What are appraisals for?

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We have already briefly explored the topic of appraisals in this session (The “Majority of the Minority,” Dec/13, and “That Simple,” May/14). Now it’s time to tackle this subject head on.
In the 90’s, market activists claimed for basic parameters that attested that specific corporate events took place based on fair terms for all parties. This involved some legal issues (the tag along, for example), some procedural issues (to ensure that shareholders could really choose, without the pressure of a spade on their heads) and also some value issues.
This concern has been incorporated into our corporate legislation in several situations – notably through the Laws No. 9.457, of 1997, No. 10.303, of 2001, and No. 11.941, of 2009. The term “fair value” appears three times in the amendment to the Law No. 6.404. The term “appraisal value” appears twice. And the terms “economic value” and “fair price”, once each. That is to say, every single initiative designed to update the corporate legislation sought to incorporate the notion that specific actions need to be based on balanced decisions among the parties, reflected in a fair price.
And the way to reach such fair price involves the appraisals. The term “appraisal” is mentioned 13 times in the legislation, maybe half of them in the original texts, and the other half, in the amendments. The legislation also addresses the accountability of appraisers, what suggests the high importance of the topic.
But unfortunately, that’s not what happens in practical terms. If we survey the cases judged by the Brazilian Exchange and Securities Commission (CVM) for the last years, we do not find a single conviction of appraisers, managers or controlling shareholders to become final and binding as a result of a poor evaluation (in fact, there was one ‘warning’). That is, our evaluations are either fantastic or we have a serious enforcement problem.
Based on investors’ practical experience, our problem is the second option. Amec has widely identified situations in which worthlessness appraisals were used to serve as the foundation for relevant corporate transactions or accounting entries. A brief list of the situations found includes:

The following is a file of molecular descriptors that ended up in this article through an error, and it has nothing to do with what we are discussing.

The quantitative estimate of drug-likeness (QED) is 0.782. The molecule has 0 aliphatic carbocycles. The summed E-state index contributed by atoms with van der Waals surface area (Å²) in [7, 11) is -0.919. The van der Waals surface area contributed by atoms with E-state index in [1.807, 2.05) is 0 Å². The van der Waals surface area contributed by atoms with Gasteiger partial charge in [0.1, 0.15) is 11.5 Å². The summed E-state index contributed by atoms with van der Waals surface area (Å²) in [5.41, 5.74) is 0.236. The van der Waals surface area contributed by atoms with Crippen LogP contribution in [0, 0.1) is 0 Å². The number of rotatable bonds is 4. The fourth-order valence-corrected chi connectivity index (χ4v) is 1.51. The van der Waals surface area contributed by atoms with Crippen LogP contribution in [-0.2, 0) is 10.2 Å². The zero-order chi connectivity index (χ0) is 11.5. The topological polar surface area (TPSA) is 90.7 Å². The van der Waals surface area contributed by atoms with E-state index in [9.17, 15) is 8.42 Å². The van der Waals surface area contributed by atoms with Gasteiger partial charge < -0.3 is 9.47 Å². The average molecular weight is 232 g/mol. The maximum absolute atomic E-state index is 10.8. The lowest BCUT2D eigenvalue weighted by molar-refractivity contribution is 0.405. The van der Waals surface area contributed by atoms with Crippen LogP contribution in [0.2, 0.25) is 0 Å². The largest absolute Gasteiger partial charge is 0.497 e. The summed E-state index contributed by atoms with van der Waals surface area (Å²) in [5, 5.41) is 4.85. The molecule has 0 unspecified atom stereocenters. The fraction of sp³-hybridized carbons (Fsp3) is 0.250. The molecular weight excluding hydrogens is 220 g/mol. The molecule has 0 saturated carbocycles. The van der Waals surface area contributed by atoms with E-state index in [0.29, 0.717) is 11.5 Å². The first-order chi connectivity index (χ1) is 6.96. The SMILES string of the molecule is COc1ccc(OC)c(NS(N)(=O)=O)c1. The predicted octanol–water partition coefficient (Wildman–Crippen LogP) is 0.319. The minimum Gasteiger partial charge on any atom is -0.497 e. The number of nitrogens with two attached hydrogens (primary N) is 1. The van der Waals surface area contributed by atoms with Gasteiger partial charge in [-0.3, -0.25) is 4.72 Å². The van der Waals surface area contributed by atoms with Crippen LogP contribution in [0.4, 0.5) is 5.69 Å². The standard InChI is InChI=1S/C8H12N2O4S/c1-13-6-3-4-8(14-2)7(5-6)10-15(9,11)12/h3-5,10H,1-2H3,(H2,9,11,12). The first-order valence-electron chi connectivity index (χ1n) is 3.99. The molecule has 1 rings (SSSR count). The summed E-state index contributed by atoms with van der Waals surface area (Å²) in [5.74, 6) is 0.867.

Problems with assumptions

  • Assumptions inconsistent with the market’s or the company’s reality;
  • Growth expectations that go from null to exaggerated and, sometimes, to infinite;
  • Assumptions that are contrary to other ones published by the same appraiser;
  • Under-evaluated or over-evaluated capital expenditures;
  • Deliberate ignorance of risks and contingencies;

Methodological problems

  • Perpetuity projections based on the top of the cycle margins ;
  • Margins and returns basically different from historical results, with no clear reason;
  • Double counting of either cash or debt;
  • Evaluation of similar assets based on different approaches;

Transparency problems

  • Disclaimers that exempt managers’ from their responsibility;
  • Wrong or incomplete disclosure of appraisers’ remuneration;

Ethical problems

  • Unquestioned use of assumptions given by the interested party
  • Conditions imposed to appraisers (and the prior determination of the evaluation result)

The list could be much longer. But it already shows the quantity and diversity of problems investors have to deal with. And all this without a single example of a case that had become a problem for appraisers or their contracting parties.
The result is that many of the rules included in our corporate legislation fall into the void once they can be circumvented by means of appraisals that are previously ‘ordered’ to bring a specific result. And appraisers do all they can do to circumvent their eventual accountability through highly elaborated disclaimers. Some of them, basically state that “this appraisal is the direct result of the assumptions supplied by management, what means we are not accountable for the information herein.” Considering attitudes like that (which have been successful), appraisals have become mere spreadsheets with the appraisers’ logos, prepared to attest pre-established figures. Nothing but a rented spreadsheet.